Feminist Mom in Montreal: Breaking the law to protect future generations

As I’m sure most of you know, Montreal now has a bylaw banning masks at protests. Mayor Gérald Tremblay asks, “When a cause is just, why is it necessary to hide behind a mask?” When asked about protestors who use masks to protect themselves from teargas, a lawyer representing the police said that teargas is only used at protests that have been declared illegal. There are, of course, reasons other than hiding your identity and protecting yourself from teargas to wear a mask and one of those reasons is being adorable.

Hey Charest! You’re a big LOSER!
My son Eliot breaking the law at yesterday’s demonstration.

Okay, so teargas is only used at protests that have been declared illegal, but when is a protest declared illegal? According to Quebec’s new loi 78, if there are 50 or more people and the police did not receive notice in writing with a map of the route eight hours in advance, the protest is illegal. Loi 78 does not comply with the Canadian Charter of Rights and Freedoms and we cannot sit back silently while it is enforced. We cannot hide inside while terrasses full of innocent bar patrons are attacked by the police, elderly people are penalized for honking in support of protestors,  and unarmed protestors are pepper sprayed in the face. This is not the kind of future that I want for that little panda up there, or for the other children in Quebec.

There are many legitimate reasons to oppose the tuition hikes in Quebec that existed even before loi 78 and the voice articulating these reasons should not be silenced. The need to stand up to this special law is urgent. It is not just the students who are impacted by the new restrictions; Jean Charest’s government is punishing Quebec as a whole for the student demonstrations and Quebec is taking notice. Louis Masson, president of the Quebec Bar Association, called the bill “a breach to the fundamental, constitutional rights of the citizens.” The union representing STM bus drivers has denounced loi 78, asking bus drivers to refrain from driving riot police to demonstrations and reminding them that they have had protests in the past which would now be considered illegal under the special law.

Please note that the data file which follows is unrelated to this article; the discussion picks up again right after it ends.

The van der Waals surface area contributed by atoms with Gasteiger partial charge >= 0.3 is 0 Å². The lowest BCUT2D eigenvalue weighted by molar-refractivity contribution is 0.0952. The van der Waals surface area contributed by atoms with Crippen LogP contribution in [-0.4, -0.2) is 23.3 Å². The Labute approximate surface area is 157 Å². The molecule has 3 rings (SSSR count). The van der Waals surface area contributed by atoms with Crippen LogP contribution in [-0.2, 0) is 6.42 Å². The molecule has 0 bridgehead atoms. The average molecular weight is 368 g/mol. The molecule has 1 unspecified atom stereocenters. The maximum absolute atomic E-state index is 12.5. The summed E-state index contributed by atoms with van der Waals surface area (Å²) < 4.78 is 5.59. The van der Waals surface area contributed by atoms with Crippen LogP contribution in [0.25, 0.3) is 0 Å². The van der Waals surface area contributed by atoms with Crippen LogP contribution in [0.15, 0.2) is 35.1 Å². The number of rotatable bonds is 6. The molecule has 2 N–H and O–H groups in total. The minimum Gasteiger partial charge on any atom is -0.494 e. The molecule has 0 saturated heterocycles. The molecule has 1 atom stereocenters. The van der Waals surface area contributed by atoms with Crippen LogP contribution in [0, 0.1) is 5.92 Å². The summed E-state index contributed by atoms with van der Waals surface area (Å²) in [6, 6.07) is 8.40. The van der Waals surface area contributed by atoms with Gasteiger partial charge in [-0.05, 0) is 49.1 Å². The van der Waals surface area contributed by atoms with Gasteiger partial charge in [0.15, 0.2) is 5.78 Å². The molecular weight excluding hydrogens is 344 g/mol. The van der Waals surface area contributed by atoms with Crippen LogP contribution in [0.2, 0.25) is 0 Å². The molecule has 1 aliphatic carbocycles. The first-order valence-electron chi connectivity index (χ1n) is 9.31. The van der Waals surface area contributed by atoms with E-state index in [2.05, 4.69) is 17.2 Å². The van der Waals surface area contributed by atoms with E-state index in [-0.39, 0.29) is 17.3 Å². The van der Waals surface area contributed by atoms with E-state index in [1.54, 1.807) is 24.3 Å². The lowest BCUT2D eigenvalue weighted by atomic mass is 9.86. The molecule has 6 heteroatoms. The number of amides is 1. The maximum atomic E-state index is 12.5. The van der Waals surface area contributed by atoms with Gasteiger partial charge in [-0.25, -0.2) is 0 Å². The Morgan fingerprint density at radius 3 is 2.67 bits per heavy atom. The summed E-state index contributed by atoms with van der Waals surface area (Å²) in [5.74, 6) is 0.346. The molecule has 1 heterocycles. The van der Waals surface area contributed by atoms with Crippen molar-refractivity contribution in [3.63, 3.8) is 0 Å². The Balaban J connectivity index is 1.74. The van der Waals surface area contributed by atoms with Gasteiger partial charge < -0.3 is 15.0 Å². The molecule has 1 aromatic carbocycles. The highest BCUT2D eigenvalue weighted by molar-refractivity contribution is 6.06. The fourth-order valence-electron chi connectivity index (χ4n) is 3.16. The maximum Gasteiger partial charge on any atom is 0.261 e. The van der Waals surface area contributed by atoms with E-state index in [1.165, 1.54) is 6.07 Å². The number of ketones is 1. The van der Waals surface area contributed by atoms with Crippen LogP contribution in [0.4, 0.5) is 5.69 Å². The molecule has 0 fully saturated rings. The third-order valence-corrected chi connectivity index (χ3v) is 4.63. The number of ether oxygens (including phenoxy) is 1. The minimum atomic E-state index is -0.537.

If we don’t speak up, we are sending the government the message that we’re okay with laws like this, so stand up and let them know that we’re not; future generations are the ones who will suffer if we are silent. Defy loi 78, join the protests, and show the government that we will not be bullied into following ridiculous laws.